I experienced my first wild hippo at night in the dark. I was lying on my cot inside the tent; our group was camped beside a river. I heard a terrifying grunting sound outside, had no idea what it was. I also heard a great deal of splashing in the water. Although I hardly slept that night, I did survive; when I asked our guide at breakfast the next morning about the racket, he confirmed that it was a pod of hippos.
Hippopotamus amphibius are found in sub-Saharan Africa, and live primarily in water. Although they eat on land, they spend most of their time in the water, including mating and birthing. Water is important to the hippo due to their thin, hairless skin. To prevent overheating and dehydration, hippos wallow in water or mud for most of their lives. Their ears, eyes and nostrils are high on their head for easy submersion. In fact, they can sleep in the water and come up for air without ever waking.
An aggressive and huge animal, they don’t have many predators. Male hippos weigh 3,500-4,000 pounds, with older males sometimes reaching 6,000-7,000 pounds. The only land mammals bigger than hippos are rhinoceros and elephants. Occasionally crocodiles will snap up a baby hippo, but for the most part, the hippos rule the water. They are, unfortunately, hunted by humans, their biggest predator, and their conservation status is listed as vulnerable.
With their enormous weight supported on short stubby legs, you might think they are slow and lethargic. But they’re not. They are actually quite agile and easily outrun humans at 18 mph.
I’ve been in motorless boats in the water with hippos, wondering if I was in danger. (This seems to be the way a lot when on safari.) We often see locals in the rivers fishing beside hippos, too. There are conflicts, I’ve been told, between humans and hippos. It’s not like living with rattlers, where if you don’t bother them, they won’t bother you. Hippos will bother you. If they don’t like you, they’ll come after you. That’s why when I’m in that motorless boat, I try to keep a friendly smile at all times.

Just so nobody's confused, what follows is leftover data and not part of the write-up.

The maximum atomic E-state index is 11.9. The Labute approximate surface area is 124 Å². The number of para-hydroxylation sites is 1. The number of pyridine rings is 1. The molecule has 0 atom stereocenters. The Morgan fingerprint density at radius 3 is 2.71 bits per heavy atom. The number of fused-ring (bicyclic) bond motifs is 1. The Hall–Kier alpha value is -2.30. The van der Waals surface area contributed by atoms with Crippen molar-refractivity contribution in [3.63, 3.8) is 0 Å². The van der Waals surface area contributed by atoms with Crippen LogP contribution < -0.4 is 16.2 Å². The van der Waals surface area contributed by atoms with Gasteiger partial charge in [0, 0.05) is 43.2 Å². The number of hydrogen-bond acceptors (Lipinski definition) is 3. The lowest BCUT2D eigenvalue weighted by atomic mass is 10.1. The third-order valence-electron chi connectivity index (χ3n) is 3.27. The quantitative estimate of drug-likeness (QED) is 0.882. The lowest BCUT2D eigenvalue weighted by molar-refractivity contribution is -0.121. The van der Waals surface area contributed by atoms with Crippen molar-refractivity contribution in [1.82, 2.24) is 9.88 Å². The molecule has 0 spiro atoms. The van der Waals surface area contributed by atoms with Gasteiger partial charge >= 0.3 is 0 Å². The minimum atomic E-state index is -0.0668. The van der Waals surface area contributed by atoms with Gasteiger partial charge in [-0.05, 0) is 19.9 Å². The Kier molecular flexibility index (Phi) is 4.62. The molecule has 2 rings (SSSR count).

Hippos are not especially good swimmers though, their speed is on land. They come on land to eat, their diet consisting mostly of grass, but also aquatic plants and plant materials like this fruit from the “sausage” tree in Zambia.
I know Americans who collect hippos. They acquire hippopotamus figurines in all sizes, fill their shelves with cute little hippos. This strikes me as hilarious, because hippos are so muddy and gargantuan and ill-tempered. Moreover, if you saw what hippos do with their droppings, this hippo-collecting would strike you as funny too. For territorial purposes, while defecating and/or urinating, they spin their tail and use it as a paddle and, in windshield wiper-fashion, slap and disperse their excrement in every direction.
I guess my favorite thing about hippopotami are seeing them lazing about in shallow water. They congregate in groups of a dozen or more, socializing in close proximity, sometimes even resting their head on their neighbor. They grunt and bellow, splash water, and every few minutes one may turn its burly body over to get the other side wet. Egrets stand on their backs, lift off when the hippo rolls.
They’re muddy, poopy, aggressive and huge, but somehow I find them soothing…as long as I have a safe distance.